ISIS leaders are fleeing to Syrian city of Deir el-Zour in Middle Euphrates River Valley

Washington Times:
For all the focus on the battle to capture Raqqa, the climactic battle against the Islamic State in Syria may be about to take place along a relatively unknown river valley miles away from the group’s self-styled “caliphate” capital.

Military commanders in Damascus, Tehran and Moscow are setting their sights on the Syrian city of Deir el-Zour and the surrounding Middle Euphrates River Valley as the battleground for the fight against the jihadi group, also known as ISIS or ISIL.

Located 90 miles from Raqqa, where U.S.-backed militias began their assault to retake the city last week, the fertile stretch of land along the banks of the Euphrates River is home to Madan, Deir el-Zour and other Islamic State redoubts. Many of the group’s leaders, including “caliph” Abu Bakr al-Baghdadi, have fled to the area.

Coalition commanders and Pentagon officials say the overall battle plan will address the Islamic State buildup in Deir el-Zour. But with all eyes fixed on Raqqa, it remains to be seen how Syrian-led operations, backed by Russia, will affect that long-term strategy.

Elements of the U.S.-backed Syrian Democratic Forces, or SDF, have borne the brunt of the fighting in and around Deir el-Zour. But the Raqqa operation is drawing focus away from the Middle Euphrates River Valley, leaving Syrian government forces and paramilitary groups backing the regime of President Bashar Assad to defend the area against Islamic State militants.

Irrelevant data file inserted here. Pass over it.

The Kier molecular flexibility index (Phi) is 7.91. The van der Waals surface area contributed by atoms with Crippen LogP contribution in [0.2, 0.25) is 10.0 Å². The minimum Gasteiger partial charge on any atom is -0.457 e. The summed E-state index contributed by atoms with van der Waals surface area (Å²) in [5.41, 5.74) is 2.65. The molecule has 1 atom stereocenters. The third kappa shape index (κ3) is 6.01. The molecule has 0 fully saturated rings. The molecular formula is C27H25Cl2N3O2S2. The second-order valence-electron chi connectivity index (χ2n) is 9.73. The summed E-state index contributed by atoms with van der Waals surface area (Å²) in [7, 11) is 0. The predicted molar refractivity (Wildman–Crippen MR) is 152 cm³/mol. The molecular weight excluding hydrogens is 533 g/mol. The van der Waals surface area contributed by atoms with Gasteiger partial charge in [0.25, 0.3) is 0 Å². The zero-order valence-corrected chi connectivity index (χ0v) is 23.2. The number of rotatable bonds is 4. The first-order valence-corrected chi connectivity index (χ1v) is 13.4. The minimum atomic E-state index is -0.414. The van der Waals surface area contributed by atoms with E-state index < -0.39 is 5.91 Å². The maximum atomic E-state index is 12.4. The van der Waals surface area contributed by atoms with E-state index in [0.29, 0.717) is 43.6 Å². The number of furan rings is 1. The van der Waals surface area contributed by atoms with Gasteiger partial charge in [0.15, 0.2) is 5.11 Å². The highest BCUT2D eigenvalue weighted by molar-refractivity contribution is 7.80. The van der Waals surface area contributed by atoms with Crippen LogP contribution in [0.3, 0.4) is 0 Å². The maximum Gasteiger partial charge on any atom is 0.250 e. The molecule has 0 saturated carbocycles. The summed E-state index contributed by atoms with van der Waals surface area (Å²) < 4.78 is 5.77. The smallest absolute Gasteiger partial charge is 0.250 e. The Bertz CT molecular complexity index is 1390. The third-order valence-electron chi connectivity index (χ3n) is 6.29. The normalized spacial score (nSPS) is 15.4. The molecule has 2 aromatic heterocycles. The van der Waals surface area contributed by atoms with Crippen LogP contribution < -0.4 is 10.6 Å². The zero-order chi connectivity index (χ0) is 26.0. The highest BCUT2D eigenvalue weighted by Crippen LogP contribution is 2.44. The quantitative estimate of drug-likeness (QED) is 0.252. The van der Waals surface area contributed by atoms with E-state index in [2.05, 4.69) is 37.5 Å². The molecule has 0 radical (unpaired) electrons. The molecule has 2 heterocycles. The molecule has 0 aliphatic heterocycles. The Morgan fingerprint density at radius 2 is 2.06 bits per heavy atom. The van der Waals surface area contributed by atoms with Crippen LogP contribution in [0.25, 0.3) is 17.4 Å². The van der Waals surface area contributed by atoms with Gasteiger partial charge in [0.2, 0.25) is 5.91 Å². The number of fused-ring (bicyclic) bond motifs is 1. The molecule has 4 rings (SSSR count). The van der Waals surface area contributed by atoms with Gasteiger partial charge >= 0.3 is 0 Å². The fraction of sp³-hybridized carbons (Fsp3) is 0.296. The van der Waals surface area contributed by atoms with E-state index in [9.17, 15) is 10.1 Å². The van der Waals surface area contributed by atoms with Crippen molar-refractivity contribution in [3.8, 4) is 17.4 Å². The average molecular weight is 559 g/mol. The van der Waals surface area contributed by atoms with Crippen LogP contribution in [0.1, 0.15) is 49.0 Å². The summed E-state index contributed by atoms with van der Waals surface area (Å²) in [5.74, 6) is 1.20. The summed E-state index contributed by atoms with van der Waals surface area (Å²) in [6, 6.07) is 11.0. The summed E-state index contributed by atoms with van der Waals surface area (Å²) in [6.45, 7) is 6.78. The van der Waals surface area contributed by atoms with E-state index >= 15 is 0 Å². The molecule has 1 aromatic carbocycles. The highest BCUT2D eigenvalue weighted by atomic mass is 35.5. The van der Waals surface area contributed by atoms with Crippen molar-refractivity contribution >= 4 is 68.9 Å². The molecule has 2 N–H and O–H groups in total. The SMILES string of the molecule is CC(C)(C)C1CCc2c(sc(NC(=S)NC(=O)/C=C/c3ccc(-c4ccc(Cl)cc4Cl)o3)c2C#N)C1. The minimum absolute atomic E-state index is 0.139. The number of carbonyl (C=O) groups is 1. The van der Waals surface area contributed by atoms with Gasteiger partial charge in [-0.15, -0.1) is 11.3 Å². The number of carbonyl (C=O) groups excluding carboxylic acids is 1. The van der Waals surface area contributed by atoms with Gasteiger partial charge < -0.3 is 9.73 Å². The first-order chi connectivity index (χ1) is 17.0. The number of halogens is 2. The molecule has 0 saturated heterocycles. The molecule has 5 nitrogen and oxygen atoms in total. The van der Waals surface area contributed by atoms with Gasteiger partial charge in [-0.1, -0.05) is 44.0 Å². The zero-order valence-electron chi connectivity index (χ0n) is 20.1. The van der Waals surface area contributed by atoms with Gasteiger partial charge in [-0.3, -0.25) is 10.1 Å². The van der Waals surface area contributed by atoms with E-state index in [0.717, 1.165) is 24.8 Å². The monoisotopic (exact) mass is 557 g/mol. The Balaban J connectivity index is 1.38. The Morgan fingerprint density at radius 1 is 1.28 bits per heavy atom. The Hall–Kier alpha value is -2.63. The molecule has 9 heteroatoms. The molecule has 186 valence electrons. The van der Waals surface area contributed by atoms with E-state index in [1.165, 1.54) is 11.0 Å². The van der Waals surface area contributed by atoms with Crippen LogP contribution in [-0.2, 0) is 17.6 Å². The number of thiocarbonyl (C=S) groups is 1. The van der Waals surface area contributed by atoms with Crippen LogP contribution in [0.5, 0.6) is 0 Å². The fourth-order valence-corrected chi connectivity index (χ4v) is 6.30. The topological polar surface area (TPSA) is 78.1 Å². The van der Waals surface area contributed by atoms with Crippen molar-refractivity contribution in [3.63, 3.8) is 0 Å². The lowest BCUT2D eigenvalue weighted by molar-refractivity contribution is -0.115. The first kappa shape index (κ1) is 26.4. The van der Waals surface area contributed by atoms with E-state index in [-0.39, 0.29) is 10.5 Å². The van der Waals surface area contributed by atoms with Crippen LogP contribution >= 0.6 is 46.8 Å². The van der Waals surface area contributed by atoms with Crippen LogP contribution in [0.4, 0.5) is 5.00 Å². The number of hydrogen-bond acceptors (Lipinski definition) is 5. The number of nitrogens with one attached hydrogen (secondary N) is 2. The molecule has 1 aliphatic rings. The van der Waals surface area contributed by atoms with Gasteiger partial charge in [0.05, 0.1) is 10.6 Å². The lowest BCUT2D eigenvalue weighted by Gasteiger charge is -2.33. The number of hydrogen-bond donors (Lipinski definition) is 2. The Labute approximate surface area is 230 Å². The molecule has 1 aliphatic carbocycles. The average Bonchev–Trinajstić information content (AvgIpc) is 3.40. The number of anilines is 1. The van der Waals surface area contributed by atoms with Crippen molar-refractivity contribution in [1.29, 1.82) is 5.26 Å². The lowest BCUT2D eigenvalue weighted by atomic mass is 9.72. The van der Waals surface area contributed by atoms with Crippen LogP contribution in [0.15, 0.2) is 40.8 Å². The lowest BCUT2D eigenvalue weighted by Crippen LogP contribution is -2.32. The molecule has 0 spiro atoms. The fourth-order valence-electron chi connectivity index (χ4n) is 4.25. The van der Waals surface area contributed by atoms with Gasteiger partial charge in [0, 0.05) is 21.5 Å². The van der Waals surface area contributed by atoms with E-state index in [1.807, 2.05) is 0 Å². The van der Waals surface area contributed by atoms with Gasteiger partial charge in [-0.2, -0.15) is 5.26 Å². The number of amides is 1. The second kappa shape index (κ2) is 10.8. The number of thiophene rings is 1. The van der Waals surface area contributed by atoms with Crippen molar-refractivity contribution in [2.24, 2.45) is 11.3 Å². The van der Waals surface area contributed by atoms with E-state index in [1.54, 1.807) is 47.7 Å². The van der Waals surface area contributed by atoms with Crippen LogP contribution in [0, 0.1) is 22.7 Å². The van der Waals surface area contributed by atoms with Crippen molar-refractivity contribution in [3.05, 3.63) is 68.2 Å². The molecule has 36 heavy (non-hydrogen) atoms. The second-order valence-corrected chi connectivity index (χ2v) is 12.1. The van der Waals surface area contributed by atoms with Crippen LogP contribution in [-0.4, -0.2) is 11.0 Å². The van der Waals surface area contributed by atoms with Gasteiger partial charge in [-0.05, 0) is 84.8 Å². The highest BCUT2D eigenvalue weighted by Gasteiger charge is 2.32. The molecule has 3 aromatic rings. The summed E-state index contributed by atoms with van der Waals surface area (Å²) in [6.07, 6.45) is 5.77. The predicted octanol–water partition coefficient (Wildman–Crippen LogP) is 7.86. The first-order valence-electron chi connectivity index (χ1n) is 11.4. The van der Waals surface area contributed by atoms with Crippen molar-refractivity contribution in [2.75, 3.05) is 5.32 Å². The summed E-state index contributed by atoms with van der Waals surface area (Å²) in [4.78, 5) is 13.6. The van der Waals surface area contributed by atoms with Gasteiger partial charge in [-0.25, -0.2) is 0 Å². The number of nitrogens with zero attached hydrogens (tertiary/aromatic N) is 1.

Damascus and minders in Moscow are having difficulty reining in Iranian Shiite paramilitaries tied to the regime. The Iranian troops are playing their own regional game in southern Syria, antagonizing U.S. forces who trained local fighters to carry out coalition operations against the Islamic State in the Middle Euphrates River Valley.

Islamic State leaders, including al-Baghdadi, reportedly began fleeing Raqqa for Deir el-Zour, Madan and other areas in the Middle Euphrates River Valley en masse in May, officials at U.S. Central Command said at the time.

Their escape, likely prompted by the coalition’s advances in Mosul, convinced factions within the group’s leadership “from a military perspective, that this may not be tenable to hold on to Raqqa,” said a command official speaking on the condition of anonymity.

U.S. military planners, including top coalition commander Lt. Gen. Stephen Townsend, sought to expedite the Raqqa offensive in part to ensure top leaders of the Islamic State were not able to escape the coalition’s tightening noose around the city.

But outside factors, including ongoing tensions between the U.S. and Turkey over the Kurdish role in the operation, ultimately hindered efforts to speed up the Raqqa assault. A week into the operation to liberate Raqqa, questions over the true strategic importance of the city have only grown louder within defense and national security circles.
There is much more.

Syria remains a battle space of many factions.  Iran, Russia, and the Syrian government will continue to try to claim the ground liberated from ISIS by US backed forces.  This is likely to lead to direct contact with Americans supporting the forces fighting ISIS.


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